Immersers are those who immerse themselves in the story, envisioning themselves adventuring right alongside the characters. Immersers want to know what the characters know, and feel what the characters feel. Immersers want to be the characters. Because of this, immersers will avoid discussing anything but speculation about a book they have not read yet, even going so far as to put their hands over their ears and cry out whenever the topic is raised. Thus enters the concept of spoilers. A spoiler is a piece of information about a story that reveals a surprise or plot twist. For an immerser, a spoiler literally spoils the story; after hearing one, they must read through the entire portion of the book that takes place before the twist slightly detached from the characters. In other words, the story holds a less-rich experience than it would have, and is branded permanently in their memory as a story that could have been better. This is especially an issue for really good stories, like Star Wars.
Watchers, on the other hand, like to experience a story from the outside. They want to know as much as they can about a story as quickly as possible. Watchers go to the fan websites, the wiki articles, and the youtube videos. They talk about the story with their friends, asking about the details. When they finally read the book, they already know what is going to happen, who is going to die, and how it is going to end. They love to know more than the characters do, and do not like to be confused or not know exactly what is going on.
Immersers and watchers can have trouble getting along with each other. Since watchers do not care if they learn something new about a story they have not read yet, they may not guard their tongues very well and end up spoiling stories for the immersers they are conversing with, or who happen to be nearby. Watchers often do not understand why immersers avoid spoilers, and think immersers silly for being so adamant about it. The immersers then get frustrated at the watchers. Neither party is wrong in how they experience stories; they are just different. Watchers should be considerate of the immersers around them, and take care not to give away surprises. Immersers should realize that it is okay to talk with a watcher about stories the watcher has not read, and that if a watcher chooses to read a series in a different order (e.g. The Chronicles of Narnia), that is perfectly okay. In this way, we can more strongly unify the admirers of fiction.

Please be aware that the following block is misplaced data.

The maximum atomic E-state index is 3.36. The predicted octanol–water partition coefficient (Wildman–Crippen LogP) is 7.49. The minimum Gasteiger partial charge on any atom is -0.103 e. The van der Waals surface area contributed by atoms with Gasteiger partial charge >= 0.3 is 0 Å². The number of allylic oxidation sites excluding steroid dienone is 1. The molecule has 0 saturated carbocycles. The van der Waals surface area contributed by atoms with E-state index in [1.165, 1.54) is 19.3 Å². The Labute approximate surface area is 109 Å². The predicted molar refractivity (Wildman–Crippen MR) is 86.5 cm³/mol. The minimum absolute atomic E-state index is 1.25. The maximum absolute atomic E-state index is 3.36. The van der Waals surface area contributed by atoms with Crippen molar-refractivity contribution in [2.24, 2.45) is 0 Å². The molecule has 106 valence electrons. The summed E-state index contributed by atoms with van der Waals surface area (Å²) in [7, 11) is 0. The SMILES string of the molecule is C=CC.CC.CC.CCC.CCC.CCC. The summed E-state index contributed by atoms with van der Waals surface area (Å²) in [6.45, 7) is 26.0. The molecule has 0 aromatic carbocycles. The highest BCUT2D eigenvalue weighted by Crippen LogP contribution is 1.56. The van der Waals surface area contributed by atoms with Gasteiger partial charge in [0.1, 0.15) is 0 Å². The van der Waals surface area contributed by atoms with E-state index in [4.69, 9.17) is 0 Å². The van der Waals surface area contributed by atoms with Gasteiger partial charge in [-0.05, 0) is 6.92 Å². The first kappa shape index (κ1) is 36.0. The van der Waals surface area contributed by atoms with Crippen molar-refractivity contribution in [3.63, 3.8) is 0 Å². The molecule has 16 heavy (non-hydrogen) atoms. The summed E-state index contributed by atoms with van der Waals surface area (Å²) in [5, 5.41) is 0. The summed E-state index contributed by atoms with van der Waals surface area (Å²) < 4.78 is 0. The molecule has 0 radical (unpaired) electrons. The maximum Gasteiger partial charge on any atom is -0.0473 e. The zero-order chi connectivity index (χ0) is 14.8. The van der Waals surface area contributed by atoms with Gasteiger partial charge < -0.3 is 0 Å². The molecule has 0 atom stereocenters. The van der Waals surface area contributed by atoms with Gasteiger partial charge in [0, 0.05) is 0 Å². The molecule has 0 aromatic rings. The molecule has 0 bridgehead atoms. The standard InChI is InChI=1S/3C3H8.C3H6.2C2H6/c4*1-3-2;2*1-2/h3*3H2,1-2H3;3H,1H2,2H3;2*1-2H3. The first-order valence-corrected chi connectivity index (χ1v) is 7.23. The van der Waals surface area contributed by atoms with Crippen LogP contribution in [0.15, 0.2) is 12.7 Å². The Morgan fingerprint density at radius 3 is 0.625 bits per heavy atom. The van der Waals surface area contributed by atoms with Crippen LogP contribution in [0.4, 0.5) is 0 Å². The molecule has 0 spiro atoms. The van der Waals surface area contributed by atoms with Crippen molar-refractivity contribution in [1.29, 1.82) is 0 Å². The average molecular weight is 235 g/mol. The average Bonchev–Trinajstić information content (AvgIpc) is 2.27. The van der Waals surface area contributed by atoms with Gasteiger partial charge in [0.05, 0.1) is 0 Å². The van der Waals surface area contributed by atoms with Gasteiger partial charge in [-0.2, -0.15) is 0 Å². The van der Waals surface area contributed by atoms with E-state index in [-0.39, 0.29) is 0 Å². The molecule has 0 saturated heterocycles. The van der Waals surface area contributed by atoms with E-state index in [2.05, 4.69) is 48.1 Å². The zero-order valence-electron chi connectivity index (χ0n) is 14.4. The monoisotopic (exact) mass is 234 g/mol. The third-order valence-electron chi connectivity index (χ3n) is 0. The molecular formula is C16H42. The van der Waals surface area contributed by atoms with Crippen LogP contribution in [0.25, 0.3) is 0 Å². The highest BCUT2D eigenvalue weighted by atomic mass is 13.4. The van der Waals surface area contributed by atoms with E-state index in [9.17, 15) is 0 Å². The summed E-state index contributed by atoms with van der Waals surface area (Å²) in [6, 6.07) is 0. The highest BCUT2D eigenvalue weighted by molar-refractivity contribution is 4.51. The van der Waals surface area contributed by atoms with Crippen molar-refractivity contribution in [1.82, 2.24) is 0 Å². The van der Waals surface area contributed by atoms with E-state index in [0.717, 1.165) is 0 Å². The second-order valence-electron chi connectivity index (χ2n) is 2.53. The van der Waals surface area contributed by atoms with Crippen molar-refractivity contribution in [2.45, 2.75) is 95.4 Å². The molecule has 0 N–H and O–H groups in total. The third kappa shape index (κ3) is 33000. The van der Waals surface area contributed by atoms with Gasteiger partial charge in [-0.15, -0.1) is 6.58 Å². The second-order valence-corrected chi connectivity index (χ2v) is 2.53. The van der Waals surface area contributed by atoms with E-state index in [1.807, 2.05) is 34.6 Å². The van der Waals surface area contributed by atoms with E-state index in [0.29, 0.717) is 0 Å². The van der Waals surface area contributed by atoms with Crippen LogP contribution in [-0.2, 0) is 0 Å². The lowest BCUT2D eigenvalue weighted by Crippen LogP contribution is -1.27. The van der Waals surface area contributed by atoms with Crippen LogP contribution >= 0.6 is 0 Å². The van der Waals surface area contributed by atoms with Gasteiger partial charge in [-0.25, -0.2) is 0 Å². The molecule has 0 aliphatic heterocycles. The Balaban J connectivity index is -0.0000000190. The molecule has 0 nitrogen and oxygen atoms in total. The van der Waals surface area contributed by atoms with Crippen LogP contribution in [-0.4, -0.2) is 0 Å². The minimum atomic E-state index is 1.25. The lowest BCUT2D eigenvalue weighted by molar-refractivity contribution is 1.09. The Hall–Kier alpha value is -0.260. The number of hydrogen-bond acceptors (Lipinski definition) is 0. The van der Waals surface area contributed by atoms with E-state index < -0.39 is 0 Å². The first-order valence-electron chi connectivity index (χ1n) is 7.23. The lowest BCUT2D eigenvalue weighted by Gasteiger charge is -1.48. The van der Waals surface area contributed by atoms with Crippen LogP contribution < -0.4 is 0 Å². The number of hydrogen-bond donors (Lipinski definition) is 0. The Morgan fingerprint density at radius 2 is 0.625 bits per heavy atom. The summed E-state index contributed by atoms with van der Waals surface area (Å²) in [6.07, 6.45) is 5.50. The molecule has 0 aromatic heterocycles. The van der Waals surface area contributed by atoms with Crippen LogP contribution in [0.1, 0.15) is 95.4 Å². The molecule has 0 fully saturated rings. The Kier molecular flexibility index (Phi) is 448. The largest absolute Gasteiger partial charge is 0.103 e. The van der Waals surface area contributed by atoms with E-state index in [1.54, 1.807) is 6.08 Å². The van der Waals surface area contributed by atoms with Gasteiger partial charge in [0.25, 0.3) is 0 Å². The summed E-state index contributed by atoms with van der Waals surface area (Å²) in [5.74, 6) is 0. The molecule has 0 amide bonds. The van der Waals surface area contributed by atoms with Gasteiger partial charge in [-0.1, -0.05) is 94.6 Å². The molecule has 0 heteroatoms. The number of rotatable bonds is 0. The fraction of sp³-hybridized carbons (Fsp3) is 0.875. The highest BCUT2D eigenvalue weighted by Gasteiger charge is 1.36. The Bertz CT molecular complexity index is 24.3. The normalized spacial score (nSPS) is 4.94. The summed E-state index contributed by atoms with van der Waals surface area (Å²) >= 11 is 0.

Of course, there are more groups as well, like those who crave the community of a fan base, but don’t care much for the story itself. There are also many people who do not care for stories at all, and only see them as a waste of time. As with any classification of people types, there is really a multi-dimensional spectrum, and the distinction between the types comes from comparing two samples that are not near each other. The bottom line is that in order to have an honest, productive conversation about fiction with people, it is important to understand how they personally view the subject.
As I have stated earlier, I based the immerser class off of myself. I resist learning any more about a story beforehand than what convinces me to read it. Neither will I talk about a story around someone who has not read it yet without their consent. To me, a moment which takes what I thought I knew about the characters or the world and turns it on its head can make a story five times better. For this reason, I will always warn of spoilers before discussing the events of a story. I assent, though, that it is your choice as my reader whether or not to read what I write. Whether you are an immerser, a watcher, a communer, or anything in between, know that I will use spoiler tags liberally in an effort to be fair and considerate to all.